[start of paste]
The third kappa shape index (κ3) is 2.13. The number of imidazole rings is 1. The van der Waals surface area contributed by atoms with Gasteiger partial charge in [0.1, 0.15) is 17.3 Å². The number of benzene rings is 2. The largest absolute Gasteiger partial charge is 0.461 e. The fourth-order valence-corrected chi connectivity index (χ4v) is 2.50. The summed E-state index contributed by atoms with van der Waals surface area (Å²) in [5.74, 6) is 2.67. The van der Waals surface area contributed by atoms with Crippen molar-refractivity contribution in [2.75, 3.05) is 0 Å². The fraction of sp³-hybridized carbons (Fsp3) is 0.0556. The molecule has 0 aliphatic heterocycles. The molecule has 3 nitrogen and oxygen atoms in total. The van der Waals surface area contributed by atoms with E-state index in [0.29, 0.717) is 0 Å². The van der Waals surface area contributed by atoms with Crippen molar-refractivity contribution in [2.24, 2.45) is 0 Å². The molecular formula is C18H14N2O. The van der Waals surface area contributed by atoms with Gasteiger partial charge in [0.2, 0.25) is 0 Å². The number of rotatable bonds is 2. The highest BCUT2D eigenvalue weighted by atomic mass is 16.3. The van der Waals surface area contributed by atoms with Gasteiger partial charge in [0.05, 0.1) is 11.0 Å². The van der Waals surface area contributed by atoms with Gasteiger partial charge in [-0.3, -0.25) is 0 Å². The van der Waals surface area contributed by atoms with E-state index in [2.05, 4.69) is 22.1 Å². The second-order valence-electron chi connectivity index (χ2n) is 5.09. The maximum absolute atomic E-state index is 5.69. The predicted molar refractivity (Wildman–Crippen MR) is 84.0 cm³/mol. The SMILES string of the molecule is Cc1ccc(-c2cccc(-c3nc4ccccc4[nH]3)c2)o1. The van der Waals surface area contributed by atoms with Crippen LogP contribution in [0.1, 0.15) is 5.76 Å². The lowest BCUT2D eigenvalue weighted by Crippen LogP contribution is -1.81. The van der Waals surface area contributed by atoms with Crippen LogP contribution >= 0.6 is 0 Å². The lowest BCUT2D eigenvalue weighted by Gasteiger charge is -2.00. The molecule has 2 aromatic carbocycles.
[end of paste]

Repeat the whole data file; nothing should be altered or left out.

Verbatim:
The third kappa shape index (κ3) is 2.13. The number of imidazole rings is 1. The van der Waals surface area contributed by atoms with Gasteiger partial charge in [0.1, 0.15) is 17.3 Å². The number of benzene rings is 2. The largest absolute Gasteiger partial charge is 0.461 e. The fourth-order valence-corrected chi connectivity index (χ4v) is 2.50. The summed E-state index contributed by atoms with van der Waals surface area (Å²) in [5.74, 6) is 2.67. The van der Waals surface area contributed by atoms with Crippen molar-refractivity contribution in [2.75, 3.05) is 0 Å². The fraction of sp³-hybridized carbons (Fsp3) is 0.0556. The molecule has 0 aliphatic heterocycles. The molecule has 3 nitrogen and oxygen atoms in total. The van der Waals surface area contributed by atoms with E-state index in [0.29, 0.717) is 0 Å². The van der Waals surface area contributed by atoms with Crippen molar-refractivity contribution in [2.24, 2.45) is 0 Å². The molecular formula is C18H14N2O. The van der Waals surface area contributed by atoms with Gasteiger partial charge in [0.2, 0.25) is 0 Å². The number of rotatable bonds is 2. The highest BCUT2D eigenvalue weighted by atomic mass is 16.3. The van der Waals surface area contributed by atoms with Gasteiger partial charge in [0.05, 0.1) is 11.0 Å². The van der Waals surface area contributed by atoms with Gasteiger partial charge in [-0.3, -0.25) is 0 Å². The van der Waals surface area contributed by atoms with E-state index in [2.05, 4.69) is 22.1 Å². The second-order valence-electron chi connectivity index (χ2n) is 5.09. The maximum absolute atomic E-state index is 5.69. The predicted molar refractivity (Wildman–Crippen MR) is 84.0 cm³/mol. The SMILES string of the molecule is Cc1ccc(-c2cccc(-c3nc4ccccc4[nH]3)c2)o1. The van der Waals surface area contributed by atoms with Crippen LogP contribution in [0.1, 0.15) is 5.76 Å². The lowest BCUT2D eigenvalue weighted by Crippen LogP contribution is -1.81. The van der Waals surface area contributed by atoms with Crippen LogP contribution >= 0.6 is 0 Å². The lowest BCUT2D eigenvalue weighted by Gasteiger charge is -2.00. The molecule has 2 aromatic carbocycles.